As Artist in Residence for a vast and imposing collection such as that of the National Gallery, there is a clear need to establish a particular niche or focus. For Ali Cherri, as an artist growing up in Lebanon during the Civil War, embodying traumatic experiences of catastrophe and violence has been central to his practice.
While the Gallery has lived through similar experiences, including surviving the Blitz, its recent history and its display spaces are primarily peaceful. The decision to make Cherri Artist in Residence rested on his use and reframing of historical objects and artefacts to connect to contemporary society and his interest in the aesthetics, practices and politics that are associated with classifications and collecting. His practice has frequently explored the processes of excavation, relocation and the museum classification of objects, animal artefacts, images, and their narratives.
What Cherri’s research in the Gallery’s archive uncovered, however, were accounts of five National Gallery paintings that had been vandalised while on display: Diego Velázquez’s ‘The Toilet of Venus (‘The Rokeby Venus’)’ cut multiple times by a suffragette in 1914; Leonardo da Vinci’s ‘The Virgin and Child with Saint Anne and the Infant Saint John the Baptist (‘The Burlington House Cartoon’)’ hit by a single gunshot in 1987; Federico Barocci’s ‘The Madonna of the Cat (‘La Madonna del Gatto’)’ slashed by a knife in 1990; Rembrandt’s ‘Self Portrait at the Age of 63’ vandalised with paint in 1998; and Nicholas Poussin’s ‘The Adoration of the Golden Calf’ vandalised with spray paint in 2011.
In his research into these incidents, Cherri was particularly struck by the public’s highly emotional response to the attacks finding newspaper articles that described the damage as if wounds inflicted on a living being and referred to the Gallery’s conservators as surgeons. He also noticed an overwhelming urge on the part of those responding to ‘heal’, make good and hide the damage. It was here that he found his focus and a point of connection with the embodying of trauma that runs as a thread throughout his practice.
His response has been to create a series of mixed media, sculptural installations assembled in five vitrines reminiscent of early museum displays and cabinets of curiosity, lined up in the Sainsbury Wing and surrounded by Renaissance paintings that often show wounds and suffering. In this way, the context of the display becomes a core element within the installation. For the installations, Cherri identified details of the damaged paintings, which he could isolate and magnify to symbolically show the trauma of violence. These revelatory details include the gunshot bruise on Leonardo’s painting, the goldfinch clutched by Christ in Barocci’s Madonna, the isolated head of Rembrandt in wax, and a taxidermied lamb replacing the calf of Poussin’s painting. Directing our attention to such resonant details generates pathos and empathy as Cherri reminds us that we are never truly the same after experiencing violence.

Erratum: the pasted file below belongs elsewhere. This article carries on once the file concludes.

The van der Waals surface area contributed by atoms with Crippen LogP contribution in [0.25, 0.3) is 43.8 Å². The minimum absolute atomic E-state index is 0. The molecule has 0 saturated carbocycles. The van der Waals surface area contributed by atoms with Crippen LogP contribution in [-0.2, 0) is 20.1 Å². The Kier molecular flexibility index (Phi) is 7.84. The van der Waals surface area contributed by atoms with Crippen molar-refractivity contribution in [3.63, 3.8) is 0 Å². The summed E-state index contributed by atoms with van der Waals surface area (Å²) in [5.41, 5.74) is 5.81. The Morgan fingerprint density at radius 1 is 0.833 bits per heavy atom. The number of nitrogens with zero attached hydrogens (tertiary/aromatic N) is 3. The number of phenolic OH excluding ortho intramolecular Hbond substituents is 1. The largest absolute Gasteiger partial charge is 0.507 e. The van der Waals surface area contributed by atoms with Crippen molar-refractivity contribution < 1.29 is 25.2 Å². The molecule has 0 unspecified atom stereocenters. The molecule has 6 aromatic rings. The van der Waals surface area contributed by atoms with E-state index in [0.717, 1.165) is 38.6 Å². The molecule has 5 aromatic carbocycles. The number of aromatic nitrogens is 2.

As the assembled fragments of these installations, looking like relics from other collections, recall aspects of each damaged painting and imagine its life following the vandalism, they bring into question what Cherri calls the ‘politics of visibility; the decisions we make about how, and to what extent, we accept trauma within museums. His installations, therefore, open up a conversation about the Gallery’s Collection, which, by spanning five centuries of Western European painting, includes a large proportion of paintings that treat specifically Christian themes and subject matter. Three of the five damaged paintings are among that group within the Collection, whilst those surrounding Cherri’s vitrines in the Sainsbury wing are predominantly so. At the centre of the Christian faith and its images is the violence of the crucifixion, alongside that inflicted on martyrs following in the footsteps of Christ. In the context of this exhibition, then, there is a discussion to be had about the depiction of violence within the Collection and within Christianity, together with explorations of the extent to which Christ’s passion seeks to unmask systems of violence and the extent to which the Church has been complicit in such systems.
Dr Gabriele Finaldi, Director of the National Gallery, has described Cherri as ‘an artist who is eloquent and inspiring on the themes of memory and the layered nature of history and on the poetic beauty of the passage of time and the succession of eras.’ That assessment is amply borne out by this display. He also notes that ‘At this most testing time for museums and their audiences,’ museums are ‘reflecting on their history, their role and their relevance.’ Cherri’s installations contribute to ‘rethinking the museum’s role in times of crises.’
2021 National Gallery Artist in Residence: Ali Cherri: If you prick us, do we not bleed? 16 March – 12 June 2022, National Gallery, Sainsbury Wing, Rooms 57, 58, 59